#6 What is your character good at, comfortable with? Throw the polar opposite at them. Challenge them. How do they deal?
#18 You have to know yourself: the difference between doing your best & fussing. Story is testing, not refining.
#22 What's the essence of your story? Most economical telling of it? If you know that, you can build out from there.
"Another problem with our reluctance to think about or analyse failure – whether our own or other people's – is that it leads to an utterly distorted picture of the causes of success. Bookshops are stuffed with autobiographical volumes such as the one released in 2006 by the multimillionaire publisher Felix Dennis, entitled How To Get Rich: The Distilled Wisdom Of One Of Britain's Wealthiest Self-Made Entrepreneurs. It's an entertaining read, conveying a similar message to many of the others: that to make a fortune what you need is stubbornness and a willingness to take risks. But research by the Oxford management theorist Jerker Denrell suggests that these are just as likely to be the characteristics of extremely unsuccessful people, too. It's just that the failures don't write books. You rarely see autobiographies of people who took risks that then didn't work out."
"The lesson here is that whether on Wall Street or the strip in Las Vegas, it’s easy to confuse increasing the chances of winning with shifting risk. Increasing the chances of winning improves the amount you should expect as payout. Shifting the risk makes it so that most of the time you get a good payout, but every once and a while you lose catastrophically. As a culture, we should be trying to ensure that the people making financial decisions are looking to do more of the former and less of the latter, especially given the systemic consequences of recent catastrophic market collapses."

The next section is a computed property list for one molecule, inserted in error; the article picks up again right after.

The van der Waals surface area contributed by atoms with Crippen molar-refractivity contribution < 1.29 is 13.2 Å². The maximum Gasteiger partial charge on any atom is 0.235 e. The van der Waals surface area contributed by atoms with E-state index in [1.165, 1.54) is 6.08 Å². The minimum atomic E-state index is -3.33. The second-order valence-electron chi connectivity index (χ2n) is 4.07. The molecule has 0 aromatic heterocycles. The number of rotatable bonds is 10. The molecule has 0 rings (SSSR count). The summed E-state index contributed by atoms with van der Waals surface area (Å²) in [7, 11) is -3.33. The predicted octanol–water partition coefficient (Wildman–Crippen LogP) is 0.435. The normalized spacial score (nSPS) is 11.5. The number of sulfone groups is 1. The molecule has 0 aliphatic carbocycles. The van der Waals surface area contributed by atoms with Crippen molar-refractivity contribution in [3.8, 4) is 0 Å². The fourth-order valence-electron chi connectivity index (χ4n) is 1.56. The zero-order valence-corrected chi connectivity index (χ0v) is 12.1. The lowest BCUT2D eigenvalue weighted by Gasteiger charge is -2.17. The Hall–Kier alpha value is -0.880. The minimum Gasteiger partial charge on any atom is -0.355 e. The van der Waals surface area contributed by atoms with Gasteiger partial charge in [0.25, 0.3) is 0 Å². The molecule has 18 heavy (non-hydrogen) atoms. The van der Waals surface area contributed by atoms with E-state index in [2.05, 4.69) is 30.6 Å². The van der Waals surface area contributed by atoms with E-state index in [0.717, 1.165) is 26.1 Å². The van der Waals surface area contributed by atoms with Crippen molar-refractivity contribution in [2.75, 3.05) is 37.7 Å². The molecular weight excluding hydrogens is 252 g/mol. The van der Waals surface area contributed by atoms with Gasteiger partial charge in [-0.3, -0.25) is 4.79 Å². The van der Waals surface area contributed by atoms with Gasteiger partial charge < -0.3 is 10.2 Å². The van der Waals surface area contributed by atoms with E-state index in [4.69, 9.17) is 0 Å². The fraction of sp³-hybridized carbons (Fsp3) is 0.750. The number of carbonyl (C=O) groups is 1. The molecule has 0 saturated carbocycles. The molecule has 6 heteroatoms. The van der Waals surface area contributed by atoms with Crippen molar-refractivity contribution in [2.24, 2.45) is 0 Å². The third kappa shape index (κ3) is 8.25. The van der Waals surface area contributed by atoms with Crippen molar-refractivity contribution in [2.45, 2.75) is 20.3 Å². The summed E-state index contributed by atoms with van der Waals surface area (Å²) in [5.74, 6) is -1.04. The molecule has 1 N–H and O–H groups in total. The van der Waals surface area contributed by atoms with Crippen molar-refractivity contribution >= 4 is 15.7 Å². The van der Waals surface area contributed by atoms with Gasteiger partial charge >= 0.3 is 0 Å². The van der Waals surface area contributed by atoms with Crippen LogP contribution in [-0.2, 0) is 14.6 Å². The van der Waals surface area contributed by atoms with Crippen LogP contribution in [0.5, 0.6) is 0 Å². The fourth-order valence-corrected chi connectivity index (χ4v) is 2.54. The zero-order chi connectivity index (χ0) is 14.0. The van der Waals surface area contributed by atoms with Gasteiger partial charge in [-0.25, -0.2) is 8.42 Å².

"Dorsey is trying to create magic in an industry where people have not previously sought wonder and delight. In short, he hopes to pull an Apple on the entire financial world."
"Insights as opposed to ideas. There's a difference. Ideas, valuable though they may be are a dime a dozen in business. That's certainly the case at ad agencies where ideas are the currency of the realm and even the mailroom people spit out ideas as if they were candy from a PEZ dispenser. Insight is much rarer – and therefore much more precious. In advertising a good idea can inspire a great commercial. But a good insight can fuel a thousand ideas, a thousand commercials…more than anything else, an insight states a truth that alters how you see the world."